Telecom Lead India: TRAI has recommended the government
to offer telecom services under one license and charge an entry fee of INR 150
million ($2.9 million) for a permit covering the whole country.
The guideline is expected to simplify the procedure.
TRAI, in its recommendations for new telecom licensing
regime, said, In the new licensing regime, as the spectrum has been delinked
from the license, it has been recommended that TRAI should be entrusted with
the function of granting all types of Unified licences.”
At present, companies need to take separate permits for
each of India’s 22 telecom service areas and for different offerings such as
fixed-line services, basic mobile telephony and Internet.
Meanwhile, Telecom Secretary R Chandrashekhar said DoT will
try and speed up the new licensing regime in less than three months.
Once approved, telecom companies can apply for telecom
licences without owning spectrum and can perform businesses that can be carried
out without using spectrum.
For Unified Licence framework, TRAI has recommended that
there shall be three levels, namely National level, Service area level and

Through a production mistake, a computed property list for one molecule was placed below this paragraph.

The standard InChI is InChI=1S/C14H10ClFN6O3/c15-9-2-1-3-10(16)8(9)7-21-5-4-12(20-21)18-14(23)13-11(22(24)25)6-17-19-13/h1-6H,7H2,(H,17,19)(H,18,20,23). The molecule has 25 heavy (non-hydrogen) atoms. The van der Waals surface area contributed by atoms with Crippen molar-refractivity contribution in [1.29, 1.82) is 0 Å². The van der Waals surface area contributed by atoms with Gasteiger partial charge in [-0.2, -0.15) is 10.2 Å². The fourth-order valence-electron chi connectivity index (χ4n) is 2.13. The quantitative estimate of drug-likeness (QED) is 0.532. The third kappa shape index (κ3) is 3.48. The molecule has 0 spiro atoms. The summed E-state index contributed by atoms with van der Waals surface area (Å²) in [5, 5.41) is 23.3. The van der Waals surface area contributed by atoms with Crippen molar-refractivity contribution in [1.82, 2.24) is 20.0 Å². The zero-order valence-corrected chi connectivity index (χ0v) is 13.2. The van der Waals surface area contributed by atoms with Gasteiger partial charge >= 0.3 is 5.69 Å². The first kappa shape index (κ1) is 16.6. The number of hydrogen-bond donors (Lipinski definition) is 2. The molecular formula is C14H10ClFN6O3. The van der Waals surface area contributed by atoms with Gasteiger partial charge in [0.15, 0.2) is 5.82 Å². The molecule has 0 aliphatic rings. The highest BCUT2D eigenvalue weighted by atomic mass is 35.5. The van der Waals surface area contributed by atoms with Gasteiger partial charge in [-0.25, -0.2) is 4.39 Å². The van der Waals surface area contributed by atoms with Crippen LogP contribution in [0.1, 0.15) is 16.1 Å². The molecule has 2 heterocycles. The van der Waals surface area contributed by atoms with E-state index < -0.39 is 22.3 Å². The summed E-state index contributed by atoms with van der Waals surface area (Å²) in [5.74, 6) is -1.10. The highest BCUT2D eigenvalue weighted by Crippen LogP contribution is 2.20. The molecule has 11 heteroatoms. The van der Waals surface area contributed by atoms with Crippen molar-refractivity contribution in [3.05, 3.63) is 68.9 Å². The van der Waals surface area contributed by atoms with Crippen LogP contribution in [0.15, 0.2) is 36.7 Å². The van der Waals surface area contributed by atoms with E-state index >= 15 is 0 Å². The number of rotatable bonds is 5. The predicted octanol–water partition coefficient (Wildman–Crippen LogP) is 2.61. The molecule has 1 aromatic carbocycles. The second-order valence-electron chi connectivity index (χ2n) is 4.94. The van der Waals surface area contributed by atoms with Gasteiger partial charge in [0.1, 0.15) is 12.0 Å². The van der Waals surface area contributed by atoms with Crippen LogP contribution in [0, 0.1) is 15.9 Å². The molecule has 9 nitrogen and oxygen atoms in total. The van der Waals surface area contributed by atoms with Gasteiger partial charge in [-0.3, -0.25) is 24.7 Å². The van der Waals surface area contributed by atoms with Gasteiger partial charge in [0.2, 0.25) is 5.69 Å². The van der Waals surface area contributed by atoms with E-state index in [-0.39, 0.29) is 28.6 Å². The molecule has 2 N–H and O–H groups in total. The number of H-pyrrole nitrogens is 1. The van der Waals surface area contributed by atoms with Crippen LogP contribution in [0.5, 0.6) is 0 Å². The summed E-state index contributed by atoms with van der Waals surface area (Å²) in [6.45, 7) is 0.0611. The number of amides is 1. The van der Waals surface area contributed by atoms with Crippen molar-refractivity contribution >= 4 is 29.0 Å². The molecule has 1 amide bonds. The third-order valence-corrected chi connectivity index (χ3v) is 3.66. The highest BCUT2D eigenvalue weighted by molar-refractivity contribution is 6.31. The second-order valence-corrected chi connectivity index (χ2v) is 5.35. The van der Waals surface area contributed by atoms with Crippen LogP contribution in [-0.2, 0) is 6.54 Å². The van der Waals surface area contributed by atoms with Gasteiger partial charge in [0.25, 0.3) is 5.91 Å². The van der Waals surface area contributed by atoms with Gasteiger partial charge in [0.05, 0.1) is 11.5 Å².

TRAI recommended one-time non-refundable Entry Fee for
Unified Licence shall be Rs 15 crore for National level, Rs 1 crore for each
Service area level Unified Licences, except for Jammu and Kashmir and North
East Service areas where Entry fee will be Rs 50 lakh each.
For each District level Unified Licence, the regulator
has requested non-refundable entry fee of Rs 10 lakh. Till date, DoT issues all
kind of telecom licences.
Apart from the entry fee, operators will need to continue
paying a portion of their adjusted gross revenue as annual license fee, it
In February, the telecom minister said under unified
licenses, telecom companies would have to pay 8 percent of their adjusted gross
revenue as fees.
Telecom operators currently pay 6-10 percent of their
revenue as license fees for basic mobile services, depending on the areas in
which they operate.
The proposals will be discussed by the Telecom
Commission. They are expected to become part of a new telecom policy, which
will likely be announced by June.
The regulator has also suggested bringing telecom tower
companies under the license regime and proposed that foreign companies be
allowed to hold up to a 74 percent stake in tower firms, as is the case for